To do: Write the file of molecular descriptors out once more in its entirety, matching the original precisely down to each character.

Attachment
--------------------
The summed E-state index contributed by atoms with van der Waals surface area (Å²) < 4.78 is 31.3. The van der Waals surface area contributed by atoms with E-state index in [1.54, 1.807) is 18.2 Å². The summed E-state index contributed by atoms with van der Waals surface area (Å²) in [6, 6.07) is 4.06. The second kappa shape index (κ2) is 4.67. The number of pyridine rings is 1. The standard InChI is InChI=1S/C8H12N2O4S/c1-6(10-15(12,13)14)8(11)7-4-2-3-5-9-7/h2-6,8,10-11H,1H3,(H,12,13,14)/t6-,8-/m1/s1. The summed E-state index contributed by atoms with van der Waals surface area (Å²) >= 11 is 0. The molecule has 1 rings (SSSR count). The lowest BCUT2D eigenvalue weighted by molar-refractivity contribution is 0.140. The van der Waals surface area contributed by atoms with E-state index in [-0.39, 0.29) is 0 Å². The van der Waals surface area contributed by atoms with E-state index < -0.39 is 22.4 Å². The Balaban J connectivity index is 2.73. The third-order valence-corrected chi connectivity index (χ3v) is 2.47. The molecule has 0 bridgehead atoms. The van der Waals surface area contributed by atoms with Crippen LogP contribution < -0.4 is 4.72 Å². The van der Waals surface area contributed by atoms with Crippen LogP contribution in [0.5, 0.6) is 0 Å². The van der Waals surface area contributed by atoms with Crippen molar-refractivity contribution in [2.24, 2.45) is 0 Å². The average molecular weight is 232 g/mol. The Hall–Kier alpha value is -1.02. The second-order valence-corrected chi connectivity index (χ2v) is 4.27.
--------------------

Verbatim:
The summed E-state index contributed by atoms with van der Waals surface area (Å²) < 4.78 is 31.3. The van der Waals surface area contributed by atoms with E-state index in [1.54, 1.807) is 18.2 Å². The summed E-state index contributed by atoms with van der Waals surface area (Å²) in [6, 6.07) is 4.06. The second kappa shape index (κ2) is 4.67. The number of pyridine rings is 1. The standard InChI is InChI=1S/C8H12N2O4S/c1-6(10-15(12,13)14)8(11)7-4-2-3-5-9-7/h2-6,8,10-11H,1H3,(H,12,13,14)/t6-,8-/m1/s1. The summed E-state index contributed by atoms with van der Waals surface area (Å²) >= 11 is 0. The molecule has 1 rings (SSSR count). The lowest BCUT2D eigenvalue weighted by molar-refractivity contribution is 0.140. The van der Waals surface area contributed by atoms with E-state index in [-0.39, 0.29) is 0 Å². The van der Waals surface area contributed by atoms with E-state index < -0.39 is 22.4 Å². The Balaban J connectivity index is 2.73. The third-order valence-corrected chi connectivity index (χ3v) is 2.47. The molecule has 0 bridgehead atoms. The van der Waals surface area contributed by atoms with Crippen LogP contribution < -0.4 is 4.72 Å². The van der Waals surface area contributed by atoms with Crippen LogP contribution in [0.5, 0.6) is 0 Å². The van der Waals surface area contributed by atoms with Crippen molar-refractivity contribution in [2.24, 2.45) is 0 Å². The average molecular weight is 232 g/mol. The Hall–Kier alpha value is -1.02. The second-order valence-corrected chi connectivity index (χ2v) is 4.27.